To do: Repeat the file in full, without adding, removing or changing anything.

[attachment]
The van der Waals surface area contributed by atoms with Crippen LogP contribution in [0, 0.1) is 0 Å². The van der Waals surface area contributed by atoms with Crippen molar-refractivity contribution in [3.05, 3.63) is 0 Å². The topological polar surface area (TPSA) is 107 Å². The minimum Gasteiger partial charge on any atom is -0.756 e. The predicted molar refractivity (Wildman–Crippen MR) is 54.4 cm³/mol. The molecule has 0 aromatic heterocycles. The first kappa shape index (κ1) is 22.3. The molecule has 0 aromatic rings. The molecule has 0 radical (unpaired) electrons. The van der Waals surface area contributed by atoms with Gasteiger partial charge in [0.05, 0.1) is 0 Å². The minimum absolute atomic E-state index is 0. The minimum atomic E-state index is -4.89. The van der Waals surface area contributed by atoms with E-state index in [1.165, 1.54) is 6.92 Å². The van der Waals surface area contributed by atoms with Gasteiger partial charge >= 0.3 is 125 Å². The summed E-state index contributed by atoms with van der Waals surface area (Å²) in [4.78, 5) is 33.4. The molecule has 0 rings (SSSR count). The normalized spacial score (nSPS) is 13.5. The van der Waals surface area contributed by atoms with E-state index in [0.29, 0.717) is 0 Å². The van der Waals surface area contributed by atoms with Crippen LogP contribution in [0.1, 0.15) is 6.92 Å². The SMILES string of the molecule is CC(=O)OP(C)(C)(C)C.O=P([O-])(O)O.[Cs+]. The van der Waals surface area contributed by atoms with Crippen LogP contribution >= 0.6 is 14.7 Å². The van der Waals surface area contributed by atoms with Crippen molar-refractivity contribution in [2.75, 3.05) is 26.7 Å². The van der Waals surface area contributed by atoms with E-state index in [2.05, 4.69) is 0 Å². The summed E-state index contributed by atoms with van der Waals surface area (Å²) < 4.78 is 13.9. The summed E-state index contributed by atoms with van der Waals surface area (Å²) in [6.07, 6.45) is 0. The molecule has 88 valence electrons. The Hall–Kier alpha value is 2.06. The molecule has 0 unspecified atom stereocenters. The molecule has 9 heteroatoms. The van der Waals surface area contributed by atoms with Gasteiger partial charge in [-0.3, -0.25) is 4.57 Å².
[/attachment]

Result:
The van der Waals surface area contributed by atoms with Crippen LogP contribution in [0, 0.1) is 0 Å². The van der Waals surface area contributed by atoms with Crippen molar-refractivity contribution in [3.05, 3.63) is 0 Å². The topological polar surface area (TPSA) is 107 Å². The minimum Gasteiger partial charge on any atom is -0.756 e. The predicted molar refractivity (Wildman–Crippen MR) is 54.4 cm³/mol. The molecule has 0 aromatic heterocycles. The first kappa shape index (κ1) is 22.3. The molecule has 0 aromatic rings. The molecule has 0 radical (unpaired) electrons. The van der Waals surface area contributed by atoms with Gasteiger partial charge in [0.05, 0.1) is 0 Å². The minimum absolute atomic E-state index is 0. The minimum atomic E-state index is -4.89. The van der Waals surface area contributed by atoms with E-state index in [1.165, 1.54) is 6.92 Å². The van der Waals surface area contributed by atoms with Gasteiger partial charge >= 0.3 is 125 Å². The summed E-state index contributed by atoms with van der Waals surface area (Å²) in [4.78, 5) is 33.4. The molecule has 0 rings (SSSR count). The normalized spacial score (nSPS) is 13.5. The van der Waals surface area contributed by atoms with E-state index in [0.29, 0.717) is 0 Å². The van der Waals surface area contributed by atoms with Crippen LogP contribution in [0.1, 0.15) is 6.92 Å². The SMILES string of the molecule is CC(=O)OP(C)(C)(C)C.O=P([O-])(O)O.[Cs+]. The van der Waals surface area contributed by atoms with Crippen LogP contribution >= 0.6 is 14.7 Å². The van der Waals surface area contributed by atoms with Crippen molar-refractivity contribution in [2.75, 3.05) is 26.7 Å². The van der Waals surface area contributed by atoms with E-state index in [2.05, 4.69) is 0 Å². The summed E-state index contributed by atoms with van der Waals surface area (Å²) < 4.78 is 13.9. The summed E-state index contributed by atoms with van der Waals surface area (Å²) in [6.07, 6.45) is 0. The molecule has 88 valence electrons. The Hall–Kier alpha value is 2.06. The molecule has 0 unspecified atom stereocenters. The molecule has 9 heteroatoms. The van der Waals surface area contributed by atoms with Gasteiger partial charge in [-0.3, -0.25) is 4.57 Å².